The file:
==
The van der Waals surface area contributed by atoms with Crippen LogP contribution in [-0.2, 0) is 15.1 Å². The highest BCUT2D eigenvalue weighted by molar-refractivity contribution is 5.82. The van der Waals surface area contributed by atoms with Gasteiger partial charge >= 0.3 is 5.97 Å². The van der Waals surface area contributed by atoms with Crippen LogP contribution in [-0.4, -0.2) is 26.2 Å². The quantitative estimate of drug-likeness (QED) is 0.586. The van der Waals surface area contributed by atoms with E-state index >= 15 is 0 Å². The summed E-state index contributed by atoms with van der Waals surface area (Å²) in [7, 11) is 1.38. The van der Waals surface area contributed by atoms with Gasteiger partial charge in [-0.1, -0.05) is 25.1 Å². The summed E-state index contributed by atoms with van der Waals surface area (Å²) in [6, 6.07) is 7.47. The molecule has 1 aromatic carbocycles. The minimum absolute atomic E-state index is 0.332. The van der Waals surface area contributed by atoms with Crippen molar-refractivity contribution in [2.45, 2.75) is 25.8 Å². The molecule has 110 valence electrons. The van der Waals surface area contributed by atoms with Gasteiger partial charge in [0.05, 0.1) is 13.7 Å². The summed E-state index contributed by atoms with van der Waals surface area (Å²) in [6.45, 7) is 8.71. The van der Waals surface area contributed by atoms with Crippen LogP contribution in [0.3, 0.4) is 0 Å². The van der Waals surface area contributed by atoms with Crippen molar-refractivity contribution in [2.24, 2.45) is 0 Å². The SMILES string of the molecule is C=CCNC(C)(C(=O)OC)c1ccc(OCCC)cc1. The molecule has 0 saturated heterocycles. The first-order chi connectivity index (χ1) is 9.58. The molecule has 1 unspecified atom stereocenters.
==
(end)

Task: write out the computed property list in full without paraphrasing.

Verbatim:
The van der Waals surface area contributed by atoms with Crippen LogP contribution in [-0.2, 0) is 15.1 Å². The highest BCUT2D eigenvalue weighted by molar-refractivity contribution is 5.82. The van der Waals surface area contributed by atoms with Gasteiger partial charge >= 0.3 is 5.97 Å². The van der Waals surface area contributed by atoms with Crippen LogP contribution in [-0.4, -0.2) is 26.2 Å². The quantitative estimate of drug-likeness (QED) is 0.586. The van der Waals surface area contributed by atoms with E-state index >= 15 is 0 Å². The summed E-state index contributed by atoms with van der Waals surface area (Å²) in [7, 11) is 1.38. The van der Waals surface area contributed by atoms with Gasteiger partial charge in [-0.1, -0.05) is 25.1 Å². The summed E-state index contributed by atoms with van der Waals surface area (Å²) in [6, 6.07) is 7.47. The molecule has 1 aromatic carbocycles. The minimum absolute atomic E-state index is 0.332. The van der Waals surface area contributed by atoms with Crippen molar-refractivity contribution in [2.45, 2.75) is 25.8 Å². The molecule has 110 valence electrons. The van der Waals surface area contributed by atoms with Gasteiger partial charge in [0.05, 0.1) is 13.7 Å². The summed E-state index contributed by atoms with van der Waals surface area (Å²) in [6.45, 7) is 8.71. The van der Waals surface area contributed by atoms with Crippen LogP contribution in [0.3, 0.4) is 0 Å². The van der Waals surface area contributed by atoms with Crippen molar-refractivity contribution in [2.24, 2.45) is 0 Å². The SMILES string of the molecule is C=CCNC(C)(C(=O)OC)c1ccc(OCCC)cc1. The molecule has 0 saturated heterocycles. The first-order chi connectivity index (χ1) is 9.58. The molecule has 1 unspecified atom stereocenters.